“I want to make Crystal River a place to come because of the manatee but people want to stay here because it’s a beautiful little town,” he said.
Brown said the councils he’s been on have guided the city through difficult years, whether it’s managing a bulging tourism industry or keeping taxes low the during COVID-19’s financial burden.
“Crystal River is not a normal city, we are a world-destination,” he said. “We’re faced with some unique issues.”
Brown and Davis said they both want the city to invest in policies to better control and capitalize on booming manatee-tour and paddlecraft businesses, which have been criticized for congesting local waterways.
“You’ve got to create a fair balance,” Brown said. “We want visitors to enjoy themselves but we have to figure out a way to do it not at expense of the people who live here.”
Brown said he’d like to see more properties off septic tanks and connected to the city’s sewer system, and he’ll also work with Duke Energy to make sure the power company is using more of the city’s reclaimed water for its coal and natural gas units.
He’s also been working to get a youth group to setup within the Copeland Park community.
Both candidates said they want to plan for the ongoing expansion of the Suncoast Parkway and the added boost of visitors the roadway is expected to bring.
“We’re going to grow if we want to or not,” Brown said, “and it’s up to us as a city to decide how we want to grow in the next 10 years.”
Holmes isn’t a stranger to city council.
His father, W.J. Holmes, served on the governing body from 1971 to 1977, after the family moved to the city in 1968, and Holmes himself served from 1986 to 1999, from 2002 to 2006 and again from 2012 to 2020.
Holmes, a U.S. Coast Guard veteran, also worked 35 years for Florida Power at its former nuclear and coal plants north of Crystal River.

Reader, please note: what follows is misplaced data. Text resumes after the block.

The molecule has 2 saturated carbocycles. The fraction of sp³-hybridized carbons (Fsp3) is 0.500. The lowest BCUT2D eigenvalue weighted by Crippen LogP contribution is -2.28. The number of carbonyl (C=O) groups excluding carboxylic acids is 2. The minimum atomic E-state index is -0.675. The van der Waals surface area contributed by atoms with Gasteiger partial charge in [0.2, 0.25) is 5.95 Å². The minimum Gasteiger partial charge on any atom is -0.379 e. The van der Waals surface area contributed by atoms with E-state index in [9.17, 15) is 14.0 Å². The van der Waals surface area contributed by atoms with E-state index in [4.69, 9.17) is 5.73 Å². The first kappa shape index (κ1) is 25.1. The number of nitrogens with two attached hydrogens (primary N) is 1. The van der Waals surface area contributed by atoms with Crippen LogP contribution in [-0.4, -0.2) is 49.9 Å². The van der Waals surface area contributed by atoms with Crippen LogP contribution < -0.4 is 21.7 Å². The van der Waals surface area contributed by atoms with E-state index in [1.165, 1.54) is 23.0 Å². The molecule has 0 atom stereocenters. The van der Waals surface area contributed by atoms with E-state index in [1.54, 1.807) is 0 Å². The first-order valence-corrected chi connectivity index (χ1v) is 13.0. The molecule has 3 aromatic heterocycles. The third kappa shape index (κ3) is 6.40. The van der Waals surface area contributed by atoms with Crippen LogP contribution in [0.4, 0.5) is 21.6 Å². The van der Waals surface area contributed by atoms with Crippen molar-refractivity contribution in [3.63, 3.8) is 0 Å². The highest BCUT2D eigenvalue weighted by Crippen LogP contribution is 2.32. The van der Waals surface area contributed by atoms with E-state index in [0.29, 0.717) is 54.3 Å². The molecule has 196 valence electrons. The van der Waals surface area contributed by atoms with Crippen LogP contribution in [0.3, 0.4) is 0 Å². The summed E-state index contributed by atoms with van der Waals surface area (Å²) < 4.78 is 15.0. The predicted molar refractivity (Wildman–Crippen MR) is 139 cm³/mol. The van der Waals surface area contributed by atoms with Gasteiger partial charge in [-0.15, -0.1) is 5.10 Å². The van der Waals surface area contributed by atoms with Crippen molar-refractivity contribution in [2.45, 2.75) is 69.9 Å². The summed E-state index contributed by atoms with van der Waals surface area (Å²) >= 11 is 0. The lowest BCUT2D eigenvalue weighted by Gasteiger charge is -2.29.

This is Thompson’s first run for a political office.
After serving on different citizenry boards in Marion County for 25 years, including planning and zoning, Thompson has some ideas for his five-year home of Crystal River.
“The city can take advantage of it if we’re smart and understand the principles of development,” said Thompson, who’s also a Realtor of 45 years.
Holmes said if he’s reelected, he wants to continue giving city staff sound advice and direction.
“I just think we’re on a good track right now,” he said. “I just want to make sure the changes we’ll make for progress are good for everybody… I think I’ve done a pretty good job most of the time.”
In the end, Holmes’ focus will be on his constituents.
“I want to continue working for the people of Crystal River,” he said.
Thompson said he wants to be the council to see the city’s Riverwalk 100% funded and finished.
“We will make that happen,” he said.
Thompson also wants to make the city’s budget more transparent.
“I’ve looked at budgets, and I understand budgets,” he said. “I’m going to watch the budget and make sure nothing happens.”
Chronicle staff writer Mike Wright contributed to this report.